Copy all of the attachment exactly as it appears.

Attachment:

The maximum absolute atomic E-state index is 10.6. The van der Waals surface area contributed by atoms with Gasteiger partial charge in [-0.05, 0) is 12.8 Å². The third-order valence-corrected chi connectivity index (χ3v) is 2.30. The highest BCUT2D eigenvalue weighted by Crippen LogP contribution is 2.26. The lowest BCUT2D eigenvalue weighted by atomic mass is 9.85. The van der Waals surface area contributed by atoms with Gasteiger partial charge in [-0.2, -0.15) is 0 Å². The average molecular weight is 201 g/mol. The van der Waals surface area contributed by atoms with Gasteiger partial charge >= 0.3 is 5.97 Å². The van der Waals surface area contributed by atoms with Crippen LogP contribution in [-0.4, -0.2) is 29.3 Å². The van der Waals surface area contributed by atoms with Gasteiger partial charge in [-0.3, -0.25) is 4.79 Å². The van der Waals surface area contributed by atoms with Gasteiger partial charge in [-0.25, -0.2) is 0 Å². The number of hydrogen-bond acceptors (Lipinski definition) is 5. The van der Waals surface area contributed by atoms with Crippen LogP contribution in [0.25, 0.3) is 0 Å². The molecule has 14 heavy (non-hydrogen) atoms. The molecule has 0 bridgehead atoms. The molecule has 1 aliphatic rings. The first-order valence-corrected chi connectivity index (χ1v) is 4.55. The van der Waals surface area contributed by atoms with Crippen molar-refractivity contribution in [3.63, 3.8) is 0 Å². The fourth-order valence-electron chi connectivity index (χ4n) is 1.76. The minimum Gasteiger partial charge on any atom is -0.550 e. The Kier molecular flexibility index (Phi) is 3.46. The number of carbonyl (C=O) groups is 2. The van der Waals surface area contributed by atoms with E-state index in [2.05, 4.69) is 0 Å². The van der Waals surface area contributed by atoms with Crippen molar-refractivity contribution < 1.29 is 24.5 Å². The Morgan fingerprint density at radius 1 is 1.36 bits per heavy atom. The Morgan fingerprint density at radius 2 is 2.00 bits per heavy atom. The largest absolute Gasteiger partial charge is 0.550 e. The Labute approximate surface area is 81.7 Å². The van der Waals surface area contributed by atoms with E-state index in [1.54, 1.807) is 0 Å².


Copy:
The maximum absolute atomic E-state index is 10.6. The van der Waals surface area contributed by atoms with Gasteiger partial charge in [-0.05, 0) is 12.8 Å². The third-order valence-corrected chi connectivity index (χ3v) is 2.30. The highest BCUT2D eigenvalue weighted by Crippen LogP contribution is 2.26. The lowest BCUT2D eigenvalue weighted by atomic mass is 9.85. The van der Waals surface area contributed by atoms with Gasteiger partial charge in [-0.2, -0.15) is 0 Å². The average molecular weight is 201 g/mol. The van der Waals surface area contributed by atoms with Gasteiger partial charge >= 0.3 is 5.97 Å². The van der Waals surface area contributed by atoms with Crippen LogP contribution in [-0.4, -0.2) is 29.3 Å². The van der Waals surface area contributed by atoms with Gasteiger partial charge in [-0.3, -0.25) is 4.79 Å². The van der Waals surface area contributed by atoms with Gasteiger partial charge in [-0.25, -0.2) is 0 Å². The number of hydrogen-bond acceptors (Lipinski definition) is 5. The van der Waals surface area contributed by atoms with Crippen LogP contribution in [0.25, 0.3) is 0 Å². The molecule has 14 heavy (non-hydrogen) atoms. The molecule has 0 bridgehead atoms. The molecule has 1 aliphatic rings. The first-order valence-corrected chi connectivity index (χ1v) is 4.55. The van der Waals surface area contributed by atoms with Crippen molar-refractivity contribution in [3.63, 3.8) is 0 Å². The fourth-order valence-electron chi connectivity index (χ4n) is 1.76. The minimum Gasteiger partial charge on any atom is -0.550 e. The Kier molecular flexibility index (Phi) is 3.46. The number of carbonyl (C=O) groups is 2. The van der Waals surface area contributed by atoms with E-state index in [2.05, 4.69) is 0 Å². The van der Waals surface area contributed by atoms with Crippen molar-refractivity contribution < 1.29 is 24.5 Å². The Morgan fingerprint density at radius 1 is 1.36 bits per heavy atom. The Morgan fingerprint density at radius 2 is 2.00 bits per heavy atom. The largest absolute Gasteiger partial charge is 0.550 e. The Labute approximate surface area is 81.7 Å². The van der Waals surface area contributed by atoms with E-state index in [1.54, 1.807) is 0 Å².